Me (contd): Then the question is – why does the government think increasing our reserves is more important than increasing subsidies and funding for needs to increase our well-being. Of course, the government has explained that it’s for our long term needs, and we understand this as well. What the people don’t understand is this – how much money do you exactly think you need in your reserves? Why must we keep feeling compromised, because of a reserves you want to keep, which won’t benefit us in the immediate term, or even in the long term? Yet, at the same time, the people can see the incomes of their ministers rise exponentially, and they can see the rich getting richer and the poor getting poorer. Necessarily, they know that as much as the government wants to explain they cannot increase subsidies or funding for well-being needs, is this money actually going to the rich? Without a full understanding of singapore’s financial situation, and when the rich get richer and the rest of Singaporeans feel that their wages are not increasing in relative terms, they would necessarily draw this conclusion – that the government refuses to increases spending for our pertinent needs because are they channelling it to the rich?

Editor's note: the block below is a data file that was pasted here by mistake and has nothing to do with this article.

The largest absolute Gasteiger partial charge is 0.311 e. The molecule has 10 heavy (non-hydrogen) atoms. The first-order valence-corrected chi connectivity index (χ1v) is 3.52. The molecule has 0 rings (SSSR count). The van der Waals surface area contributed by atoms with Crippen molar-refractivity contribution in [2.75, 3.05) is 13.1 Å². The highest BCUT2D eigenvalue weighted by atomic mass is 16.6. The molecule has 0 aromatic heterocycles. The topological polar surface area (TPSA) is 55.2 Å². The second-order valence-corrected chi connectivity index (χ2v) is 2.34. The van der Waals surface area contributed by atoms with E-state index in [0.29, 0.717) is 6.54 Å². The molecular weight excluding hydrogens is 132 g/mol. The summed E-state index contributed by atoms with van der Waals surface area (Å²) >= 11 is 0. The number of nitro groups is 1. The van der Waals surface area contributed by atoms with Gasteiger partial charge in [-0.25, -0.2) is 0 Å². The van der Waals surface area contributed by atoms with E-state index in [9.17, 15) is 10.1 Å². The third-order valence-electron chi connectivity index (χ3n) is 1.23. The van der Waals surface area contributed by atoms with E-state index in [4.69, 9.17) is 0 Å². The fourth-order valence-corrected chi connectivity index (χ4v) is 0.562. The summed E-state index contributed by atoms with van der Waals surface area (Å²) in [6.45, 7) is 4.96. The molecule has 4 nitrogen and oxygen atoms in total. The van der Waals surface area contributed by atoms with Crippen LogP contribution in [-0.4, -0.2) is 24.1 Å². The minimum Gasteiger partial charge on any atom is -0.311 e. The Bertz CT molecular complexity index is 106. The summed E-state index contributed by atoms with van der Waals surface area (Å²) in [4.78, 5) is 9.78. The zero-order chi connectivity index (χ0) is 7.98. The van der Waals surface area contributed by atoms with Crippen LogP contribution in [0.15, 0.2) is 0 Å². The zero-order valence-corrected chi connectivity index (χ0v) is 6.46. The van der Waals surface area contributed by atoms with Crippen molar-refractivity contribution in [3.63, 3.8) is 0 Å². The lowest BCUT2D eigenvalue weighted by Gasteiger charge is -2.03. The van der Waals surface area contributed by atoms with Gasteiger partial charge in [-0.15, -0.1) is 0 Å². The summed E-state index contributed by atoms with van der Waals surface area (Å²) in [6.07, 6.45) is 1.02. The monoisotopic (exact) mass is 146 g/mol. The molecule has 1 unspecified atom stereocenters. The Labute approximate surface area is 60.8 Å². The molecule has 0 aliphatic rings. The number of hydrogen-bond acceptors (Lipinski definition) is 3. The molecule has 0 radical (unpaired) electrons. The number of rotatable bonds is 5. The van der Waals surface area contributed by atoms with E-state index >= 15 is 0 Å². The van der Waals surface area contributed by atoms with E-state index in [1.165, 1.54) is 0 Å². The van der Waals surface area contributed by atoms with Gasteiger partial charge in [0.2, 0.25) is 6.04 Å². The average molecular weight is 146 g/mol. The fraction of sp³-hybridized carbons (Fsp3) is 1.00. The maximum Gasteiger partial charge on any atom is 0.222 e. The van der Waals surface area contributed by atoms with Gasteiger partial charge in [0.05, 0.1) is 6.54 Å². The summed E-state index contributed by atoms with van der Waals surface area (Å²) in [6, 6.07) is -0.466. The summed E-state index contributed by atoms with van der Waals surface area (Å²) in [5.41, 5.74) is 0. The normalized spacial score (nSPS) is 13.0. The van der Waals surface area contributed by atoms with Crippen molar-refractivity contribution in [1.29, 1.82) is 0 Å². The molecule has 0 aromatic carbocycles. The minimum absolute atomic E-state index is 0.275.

So the government needs to do a few things – how far does it want to explain its financial situation to give singaporeans a clearer picture? It has to give us a better understanding of our reserves usage and the amount needed, and how this is justified. It needs to look into explaining fully how the taxes are used, in conjunction with the CPF, and how this would lead to us realising that the subsidies and funding can necessarily be increased, because we would have enough to do so. See, the people are convinced that there is enough. The government doesn’t think so. When the government doesn’t want to clearly explain it’s position – this is what people are going to think – the more you do not want to explain, the more you have to hide, the more you are lying to us.